"It was started with the goal to get people into the park, using the trail and just seeing how beautiful it is," McCabe said.

Any funding the 5K raises will go toward programming in the park. "We'd like to build a better program base to get people out into the park and realize what a beautiful asset it is," McCabe said. 

Parks & Rec has been working in phases to engage the community around the park. The first phase of building community engagement was working with local police to make sure citizens concerned with safety, illicit activity or dumping in the park could raise those concerns and have them addressed by police. Now in the second phase of community engagement, Parks & Rec is working with the Friends of Cobbs Creek to develop programming like the 5K and a potential movie night.

"I think the more events take place, we'll see more of a rise in engagement," said Felicia Parker-Cox, community organizer for the Office of the Deputy Mayor and Parks & Rec.

For those interested in exploring the Cobbs Creek Trail for the first time, the 5K might be an ideal opportunity.

"Safety is always a concern of people in any trail, so having these type of organized events [people] feel a little more at ease going into the trail because you're out there with a lot of other people," McCabe said. 

Registration for the 5K is now open. Anyone interested in volunteering the day of the race can contact Parker-Cox at 215.683.3605 or [email protected].

Cobbs Creek Design & Engineering RFP Available

Clean Air Council invites responses to this Request for Proposals to perform Final Design and Engineering on a short section of the Cobbs Creek Connector Trail. This segment stretches from the existing southern terminus of the Cobbs Creek Bikeway at 70th Street and Cobbs Creek Parkway, to the just south of the CSX Bridge, including the crossing underneath the bridge.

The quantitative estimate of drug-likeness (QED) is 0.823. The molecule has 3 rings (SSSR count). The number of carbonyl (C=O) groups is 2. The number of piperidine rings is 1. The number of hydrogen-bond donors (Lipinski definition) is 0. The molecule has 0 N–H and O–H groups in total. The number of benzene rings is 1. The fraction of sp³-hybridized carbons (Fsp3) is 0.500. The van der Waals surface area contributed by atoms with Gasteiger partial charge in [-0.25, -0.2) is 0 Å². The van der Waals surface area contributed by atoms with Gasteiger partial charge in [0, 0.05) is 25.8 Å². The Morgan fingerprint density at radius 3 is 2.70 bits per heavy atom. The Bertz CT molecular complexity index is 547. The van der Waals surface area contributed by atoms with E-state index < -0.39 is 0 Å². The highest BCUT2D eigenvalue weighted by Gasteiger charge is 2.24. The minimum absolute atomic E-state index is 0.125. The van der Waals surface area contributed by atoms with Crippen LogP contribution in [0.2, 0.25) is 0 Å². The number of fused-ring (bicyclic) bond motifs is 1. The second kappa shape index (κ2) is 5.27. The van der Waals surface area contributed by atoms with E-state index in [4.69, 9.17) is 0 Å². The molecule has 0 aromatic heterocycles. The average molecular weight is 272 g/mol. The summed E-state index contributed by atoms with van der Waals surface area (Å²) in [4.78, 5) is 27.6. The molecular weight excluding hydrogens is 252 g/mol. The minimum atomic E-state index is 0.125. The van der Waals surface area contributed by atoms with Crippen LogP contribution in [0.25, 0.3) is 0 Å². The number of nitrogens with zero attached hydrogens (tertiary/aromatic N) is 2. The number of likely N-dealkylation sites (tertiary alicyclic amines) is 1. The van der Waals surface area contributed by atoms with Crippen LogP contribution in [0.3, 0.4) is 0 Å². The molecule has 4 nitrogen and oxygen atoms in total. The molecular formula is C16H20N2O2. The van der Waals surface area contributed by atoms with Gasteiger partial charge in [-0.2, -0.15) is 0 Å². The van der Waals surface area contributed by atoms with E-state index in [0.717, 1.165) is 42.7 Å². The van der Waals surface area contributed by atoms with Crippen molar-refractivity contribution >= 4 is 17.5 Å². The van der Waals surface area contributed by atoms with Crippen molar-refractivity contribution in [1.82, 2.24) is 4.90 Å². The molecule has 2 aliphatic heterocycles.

Please note there is a mandatory pre-proposal meeting on Thursday, September 12th.

Any questions please email Nick Rogers ()

The Request for Proposals can be found at the following link:

For reference, the 2012 completed Conceptual Design and Alternatives Analysis can also be found on our website here:

Nature Bike Club for Teenagers This Summer At Cobbs Creek Park

A new program in Cobbs Creek Park this summer offers kids ages 11-17 a program combining bicycling and nature. It's called Nature Bike Club (of course). Sessions are a week long and the program runs from July 9th until August 17th.

Nature Bike Club
July 9th - August 17th
Location: Cobbs Creek Environmental Center (63rd & Spruce St, Philadelphia PA)
For ages 11-17
Mondays and Wednesdays 4:00- 7:00pm, light dinner provided
Fridays 9:00am- 12:00pm

On the evening sessions participants are engaged in nature themed activities and then taught fundamentals of bicycle saftey and maintenance. On Fridays we will be doing a ride though Cobbs Creek park or to Heinz Wildlife Refuge and other locations of ecological interest.

Fee: $10 per week 
Contact: Cobbs Creek Recreation Center 215-695-1983
Hosted by: Philadelphia Parks & Recreation, Cobbs Creek Environmental Center, Neighborhood Bike Works & Philadelphia Water Department.